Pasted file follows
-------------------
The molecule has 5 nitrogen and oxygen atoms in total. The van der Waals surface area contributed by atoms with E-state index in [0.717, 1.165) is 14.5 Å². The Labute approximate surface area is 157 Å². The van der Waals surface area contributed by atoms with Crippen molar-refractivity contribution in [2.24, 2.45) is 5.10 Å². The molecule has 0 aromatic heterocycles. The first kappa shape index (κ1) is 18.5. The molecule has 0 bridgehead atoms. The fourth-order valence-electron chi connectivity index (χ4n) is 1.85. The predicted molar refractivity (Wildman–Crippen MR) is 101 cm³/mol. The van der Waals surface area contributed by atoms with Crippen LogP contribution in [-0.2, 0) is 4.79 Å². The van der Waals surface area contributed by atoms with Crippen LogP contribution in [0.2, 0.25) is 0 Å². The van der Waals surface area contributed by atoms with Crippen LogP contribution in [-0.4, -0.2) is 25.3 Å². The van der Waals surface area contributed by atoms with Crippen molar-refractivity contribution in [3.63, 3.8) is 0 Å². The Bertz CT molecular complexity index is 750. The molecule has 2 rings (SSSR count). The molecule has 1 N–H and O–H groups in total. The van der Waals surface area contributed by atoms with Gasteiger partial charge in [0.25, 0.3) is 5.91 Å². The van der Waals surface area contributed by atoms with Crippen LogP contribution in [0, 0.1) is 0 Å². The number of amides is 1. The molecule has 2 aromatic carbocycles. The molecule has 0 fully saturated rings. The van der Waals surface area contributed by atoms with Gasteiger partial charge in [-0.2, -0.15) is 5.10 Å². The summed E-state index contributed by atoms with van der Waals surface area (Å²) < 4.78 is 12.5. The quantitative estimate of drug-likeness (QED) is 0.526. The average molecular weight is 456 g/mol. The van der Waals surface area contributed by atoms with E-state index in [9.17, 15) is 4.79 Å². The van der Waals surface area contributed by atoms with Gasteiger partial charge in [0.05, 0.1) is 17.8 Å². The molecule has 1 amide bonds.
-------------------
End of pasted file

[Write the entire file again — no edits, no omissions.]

The molecule has 5 nitrogen and oxygen atoms in total. The van der Waals surface area contributed by atoms with E-state index in [0.717, 1.165) is 14.5 Å². The Labute approximate surface area is 157 Å². The van der Waals surface area contributed by atoms with Crippen molar-refractivity contribution in [2.24, 2.45) is 5.10 Å². The molecule has 0 aromatic heterocycles. The first kappa shape index (κ1) is 18.5. The molecule has 0 bridgehead atoms. The fourth-order valence-electron chi connectivity index (χ4n) is 1.85. The predicted molar refractivity (Wildman–Crippen MR) is 101 cm³/mol. The van der Waals surface area contributed by atoms with Crippen LogP contribution in [-0.2, 0) is 4.79 Å². The van der Waals surface area contributed by atoms with Crippen LogP contribution in [0.2, 0.25) is 0 Å². The van der Waals surface area contributed by atoms with Crippen LogP contribution in [-0.4, -0.2) is 25.3 Å². The van der Waals surface area contributed by atoms with Crippen molar-refractivity contribution in [3.63, 3.8) is 0 Å². The Bertz CT molecular complexity index is 750. The molecule has 2 rings (SSSR count). The molecule has 1 N–H and O–H groups in total. The van der Waals surface area contributed by atoms with Gasteiger partial charge in [0.25, 0.3) is 5.91 Å². The van der Waals surface area contributed by atoms with Crippen LogP contribution in [0, 0.1) is 0 Å². The number of amides is 1. The molecule has 2 aromatic carbocycles. The molecule has 0 fully saturated rings. The van der Waals surface area contributed by atoms with Gasteiger partial charge in [-0.2, -0.15) is 5.10 Å². The summed E-state index contributed by atoms with van der Waals surface area (Å²) < 4.78 is 12.5. The quantitative estimate of drug-likeness (QED) is 0.526. The average molecular weight is 456 g/mol. The van der Waals surface area contributed by atoms with E-state index in [9.17, 15) is 4.79 Å². The van der Waals surface area contributed by atoms with Gasteiger partial charge in [0.05, 0.1) is 17.8 Å². The molecule has 1 amide bonds.